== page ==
Six On Saturday From RHS Garden Wisley

Deep blue Iris reticulata
Deep blue Iris reticulata

1. This isn’t one of the more commonly grown dwarf winter irises, possibly Iris reticulata ‘Fabiola’, but I stand to be corrected. The dark blue and white falls have a flash of yellow.

Winter border with evergreen and deciduous trees
Cupressus arizonica var. glabra ‘Blue Ice’ and Erica arborea var. alpina f. aureifolia ‘Albert’s Gold’

2. The winter garden. The green blue foliage of Cupressus arizonica var. glabra ‘Blue Ice’ made a great contrast with the yellow of Erica arborea var. alpina f. aureifolia ‘Albert’s Gold’. In the background, deciduous plants with winter interest included Prunus serrula (Tibetan cherry) with its reddish bark; orange flowered Hamamelis (witch hazel); and various kinds of Cornus (dogwood). Flowering heathers were added for ground cover.

Double hellebore with pale pink flowers
Helleborus hybrid double

3. A double, pale pink hellebore hybrid. If you prefer singles, I recently shared a gallery of spotted hellebores here.

Red, green and silver patterned begonia
Begonia leaves

4. I’m not a fan of Begonia, (although I am fond of Strawberry Begonia (Saxifraga stolonifera) which doesn’t sound like a real Begonia) but their boldly patterned foliage really caught my eye in the Glasshouse. This one was labelled ‘Begonia from Java’. While I was admiring the begonias, some ladies to the right of me were whispering about how much they disliked their garish colours. Seeing plants in a semi-tropical landscape last year has made me think of them differently. In Britain, ground cover plants don’t need to try too hard to stand out. In Key West, they don’t stand out, no matter how bold they might be.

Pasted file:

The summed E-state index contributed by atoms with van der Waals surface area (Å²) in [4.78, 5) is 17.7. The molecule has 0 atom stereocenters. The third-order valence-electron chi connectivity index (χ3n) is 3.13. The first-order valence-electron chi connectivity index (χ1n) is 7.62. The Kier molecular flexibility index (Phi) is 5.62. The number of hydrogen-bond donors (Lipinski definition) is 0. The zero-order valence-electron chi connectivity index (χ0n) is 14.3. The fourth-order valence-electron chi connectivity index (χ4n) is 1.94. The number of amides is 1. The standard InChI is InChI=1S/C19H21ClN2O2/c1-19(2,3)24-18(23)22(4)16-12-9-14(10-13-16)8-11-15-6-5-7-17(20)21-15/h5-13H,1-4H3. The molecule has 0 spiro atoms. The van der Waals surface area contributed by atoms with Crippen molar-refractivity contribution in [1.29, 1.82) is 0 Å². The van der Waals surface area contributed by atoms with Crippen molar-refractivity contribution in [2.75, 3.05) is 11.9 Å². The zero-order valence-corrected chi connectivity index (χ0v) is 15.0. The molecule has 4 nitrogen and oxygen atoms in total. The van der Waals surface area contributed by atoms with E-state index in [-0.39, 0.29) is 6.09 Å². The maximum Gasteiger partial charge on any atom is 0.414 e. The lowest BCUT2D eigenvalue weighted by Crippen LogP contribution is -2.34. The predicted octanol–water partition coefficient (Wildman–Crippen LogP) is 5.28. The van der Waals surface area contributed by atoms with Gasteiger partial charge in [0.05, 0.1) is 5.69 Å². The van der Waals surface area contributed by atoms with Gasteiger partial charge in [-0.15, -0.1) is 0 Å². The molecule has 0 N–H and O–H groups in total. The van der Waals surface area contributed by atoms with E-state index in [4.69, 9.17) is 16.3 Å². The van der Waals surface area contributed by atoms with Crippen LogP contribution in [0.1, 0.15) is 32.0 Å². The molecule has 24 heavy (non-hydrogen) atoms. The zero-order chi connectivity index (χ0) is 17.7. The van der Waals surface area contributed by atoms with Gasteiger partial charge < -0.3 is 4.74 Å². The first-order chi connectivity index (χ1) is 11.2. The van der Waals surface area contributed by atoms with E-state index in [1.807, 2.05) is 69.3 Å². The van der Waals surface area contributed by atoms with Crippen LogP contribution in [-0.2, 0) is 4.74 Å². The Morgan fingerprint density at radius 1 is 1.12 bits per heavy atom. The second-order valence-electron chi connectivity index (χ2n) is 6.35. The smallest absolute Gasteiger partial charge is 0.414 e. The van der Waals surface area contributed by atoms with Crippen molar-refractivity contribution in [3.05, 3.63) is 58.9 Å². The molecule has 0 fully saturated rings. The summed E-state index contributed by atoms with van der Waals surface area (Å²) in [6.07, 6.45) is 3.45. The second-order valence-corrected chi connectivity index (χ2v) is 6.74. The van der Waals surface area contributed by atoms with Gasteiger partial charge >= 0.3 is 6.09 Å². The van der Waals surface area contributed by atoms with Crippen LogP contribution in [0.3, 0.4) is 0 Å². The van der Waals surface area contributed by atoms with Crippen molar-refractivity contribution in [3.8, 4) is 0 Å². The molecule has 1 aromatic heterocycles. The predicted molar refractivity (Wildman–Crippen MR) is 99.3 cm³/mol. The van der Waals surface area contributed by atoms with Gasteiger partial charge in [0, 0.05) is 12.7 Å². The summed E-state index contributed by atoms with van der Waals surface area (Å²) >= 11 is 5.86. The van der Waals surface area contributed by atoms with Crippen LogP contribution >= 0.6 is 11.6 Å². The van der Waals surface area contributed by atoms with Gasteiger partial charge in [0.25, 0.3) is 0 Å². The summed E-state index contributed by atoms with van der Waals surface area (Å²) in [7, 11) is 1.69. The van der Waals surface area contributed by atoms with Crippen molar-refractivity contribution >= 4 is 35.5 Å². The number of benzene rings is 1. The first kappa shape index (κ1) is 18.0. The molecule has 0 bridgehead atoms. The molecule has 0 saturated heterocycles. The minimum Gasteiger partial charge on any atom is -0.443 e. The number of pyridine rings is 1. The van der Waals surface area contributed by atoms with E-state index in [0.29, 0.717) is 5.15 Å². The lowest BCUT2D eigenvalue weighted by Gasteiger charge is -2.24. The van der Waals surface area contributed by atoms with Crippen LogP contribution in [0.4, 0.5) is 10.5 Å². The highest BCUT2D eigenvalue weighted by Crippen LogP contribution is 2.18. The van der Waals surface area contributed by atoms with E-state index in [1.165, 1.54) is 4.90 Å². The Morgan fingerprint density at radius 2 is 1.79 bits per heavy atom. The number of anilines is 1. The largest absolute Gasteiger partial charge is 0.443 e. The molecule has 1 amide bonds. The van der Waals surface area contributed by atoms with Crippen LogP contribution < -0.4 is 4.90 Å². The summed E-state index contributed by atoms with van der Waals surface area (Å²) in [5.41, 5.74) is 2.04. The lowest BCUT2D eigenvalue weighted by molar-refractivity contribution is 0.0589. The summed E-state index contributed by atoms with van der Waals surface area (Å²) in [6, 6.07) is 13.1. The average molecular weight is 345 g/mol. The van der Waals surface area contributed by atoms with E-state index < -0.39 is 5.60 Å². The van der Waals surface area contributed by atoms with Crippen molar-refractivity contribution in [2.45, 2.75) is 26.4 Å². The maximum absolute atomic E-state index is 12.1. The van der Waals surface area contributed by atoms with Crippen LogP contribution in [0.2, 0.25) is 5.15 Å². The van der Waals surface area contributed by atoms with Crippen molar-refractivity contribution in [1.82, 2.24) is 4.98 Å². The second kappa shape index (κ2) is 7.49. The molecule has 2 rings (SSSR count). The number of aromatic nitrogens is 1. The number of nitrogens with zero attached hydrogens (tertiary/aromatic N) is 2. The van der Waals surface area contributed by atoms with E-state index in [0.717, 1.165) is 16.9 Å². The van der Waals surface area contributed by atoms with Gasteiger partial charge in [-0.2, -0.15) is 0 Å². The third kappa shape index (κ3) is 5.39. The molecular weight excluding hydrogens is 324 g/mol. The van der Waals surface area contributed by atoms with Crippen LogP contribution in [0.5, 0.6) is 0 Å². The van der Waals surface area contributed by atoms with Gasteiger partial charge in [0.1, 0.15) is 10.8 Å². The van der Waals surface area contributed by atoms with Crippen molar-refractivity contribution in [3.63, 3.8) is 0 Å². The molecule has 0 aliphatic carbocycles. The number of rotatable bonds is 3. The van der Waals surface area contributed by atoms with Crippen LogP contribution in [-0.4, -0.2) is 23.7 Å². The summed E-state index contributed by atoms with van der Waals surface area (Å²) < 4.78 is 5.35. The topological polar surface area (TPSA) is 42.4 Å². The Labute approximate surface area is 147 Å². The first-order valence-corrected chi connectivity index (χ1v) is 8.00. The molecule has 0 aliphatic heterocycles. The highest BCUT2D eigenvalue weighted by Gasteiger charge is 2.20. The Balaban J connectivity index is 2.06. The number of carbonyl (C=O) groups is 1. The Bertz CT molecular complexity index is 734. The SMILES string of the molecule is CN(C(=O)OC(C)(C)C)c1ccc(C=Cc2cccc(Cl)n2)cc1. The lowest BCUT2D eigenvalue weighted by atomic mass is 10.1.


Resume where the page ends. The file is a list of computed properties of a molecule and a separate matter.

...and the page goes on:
Bromeliad covered bed, viewed through a window
Looking through the window at The Giant Houseplant Takeover

5. The Giant Houseplant Takeover prompted our visit.

Pink and white semi-double Hepatica
Hepatica semi-double

6. I was disappointed that the flowering hepaticas in the Alpine House were encased in glass, looking outwards to the sun. I took shots through the window of this lovely little semi-double plant and the double below. I rarely get a chance to see hepaticas in flower and they fascinate me.

Double hepatica
Hepatica with pompon-like double flowers

I’m sharing this as part of The Propagator’s Six On Saturday.  The people who take part are knowledgeable, enthusiastic real-life gardeners who share seasonal plants from their own gardens, although six from a recent visit to a garden are also welcomed.

43 Replies to “Six On Saturday From RHS Garden Wisley”

  1. I LOVED those “garish” and was thinking about how much I would like to have them in my shady yard garden. They would provided a much-needed splash of color.

  2. What a lovely post, so full of interest.

    My favourite has to be the beautiful double hellebore (I’m currently in love with them), rapidly followed by your photograph from the winter garden. The vibrant colour of Erica arborea ‘Albert’s Gold’ is quite stunning.

  3. There’s a very similar Hepatica on Paul Christian’s Rare Bulbs site, for £45. Shame they need the glass screen even so. Not a fan of Begonia, hmm. You prompted me to look at Dibley’s website, looks like B. sizemoreae may be back on sale. B. luxurians did really well planted out in the garden last year too. You haven’t encountered the right begonias yet. Wish Wisley was nearer.

    1. I wish it was nearer to me too. This was only my second visit. I checked out the Rare Bulbs site and saw another Hepatica from the glass case, a double, or at least something very similar.

  4. Wisley looks very interesting – you’ve found so much to see even in this miserable wet February. The iris and hellebore are lovely, and the begonia is very eye catching.

    1. It is a great garden. The only other time I visited was in the summer, when I was very taken by the long herbaceous borders. The garden seemed bigger in the summer, perhaps because of all the vegetation blocking some of the views.

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